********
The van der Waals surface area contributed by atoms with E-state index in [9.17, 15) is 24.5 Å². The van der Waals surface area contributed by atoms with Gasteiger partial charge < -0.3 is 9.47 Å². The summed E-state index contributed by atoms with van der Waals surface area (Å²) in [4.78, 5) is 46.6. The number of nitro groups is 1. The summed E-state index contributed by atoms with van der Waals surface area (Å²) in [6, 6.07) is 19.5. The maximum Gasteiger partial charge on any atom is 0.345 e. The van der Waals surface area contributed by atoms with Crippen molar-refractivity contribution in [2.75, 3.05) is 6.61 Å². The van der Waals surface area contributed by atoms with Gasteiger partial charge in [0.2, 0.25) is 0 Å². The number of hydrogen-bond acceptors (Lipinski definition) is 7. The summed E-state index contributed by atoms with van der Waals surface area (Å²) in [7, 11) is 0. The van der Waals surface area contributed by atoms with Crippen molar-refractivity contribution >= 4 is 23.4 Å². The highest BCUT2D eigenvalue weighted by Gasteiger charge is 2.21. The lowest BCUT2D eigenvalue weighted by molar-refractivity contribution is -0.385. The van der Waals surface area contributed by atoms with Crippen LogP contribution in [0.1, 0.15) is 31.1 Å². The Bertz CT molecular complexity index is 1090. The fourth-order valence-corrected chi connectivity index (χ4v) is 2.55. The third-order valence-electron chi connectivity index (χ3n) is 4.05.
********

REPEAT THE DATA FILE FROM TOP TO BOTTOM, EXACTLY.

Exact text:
The van der Waals surface area contributed by atoms with E-state index in [9.17, 15) is 24.5 Å². The van der Waals surface area contributed by atoms with Gasteiger partial charge < -0.3 is 9.47 Å². The summed E-state index contributed by atoms with van der Waals surface area (Å²) in [4.78, 5) is 46.6. The number of nitro groups is 1. The summed E-state index contributed by atoms with van der Waals surface area (Å²) in [6, 6.07) is 19.5. The maximum Gasteiger partial charge on any atom is 0.345 e. The van der Waals surface area contributed by atoms with Crippen molar-refractivity contribution in [2.75, 3.05) is 6.61 Å². The van der Waals surface area contributed by atoms with Gasteiger partial charge in [0.2, 0.25) is 0 Å². The number of hydrogen-bond acceptors (Lipinski definition) is 7. The summed E-state index contributed by atoms with van der Waals surface area (Å²) in [7, 11) is 0. The van der Waals surface area contributed by atoms with Crippen molar-refractivity contribution >= 4 is 23.4 Å². The highest BCUT2D eigenvalue weighted by Gasteiger charge is 2.21. The lowest BCUT2D eigenvalue weighted by molar-refractivity contribution is -0.385. The van der Waals surface area contributed by atoms with Crippen LogP contribution in [0.1, 0.15) is 31.1 Å². The Bertz CT molecular complexity index is 1090. The fourth-order valence-corrected chi connectivity index (χ4v) is 2.55. The third-order valence-electron chi connectivity index (χ3n) is 4.05.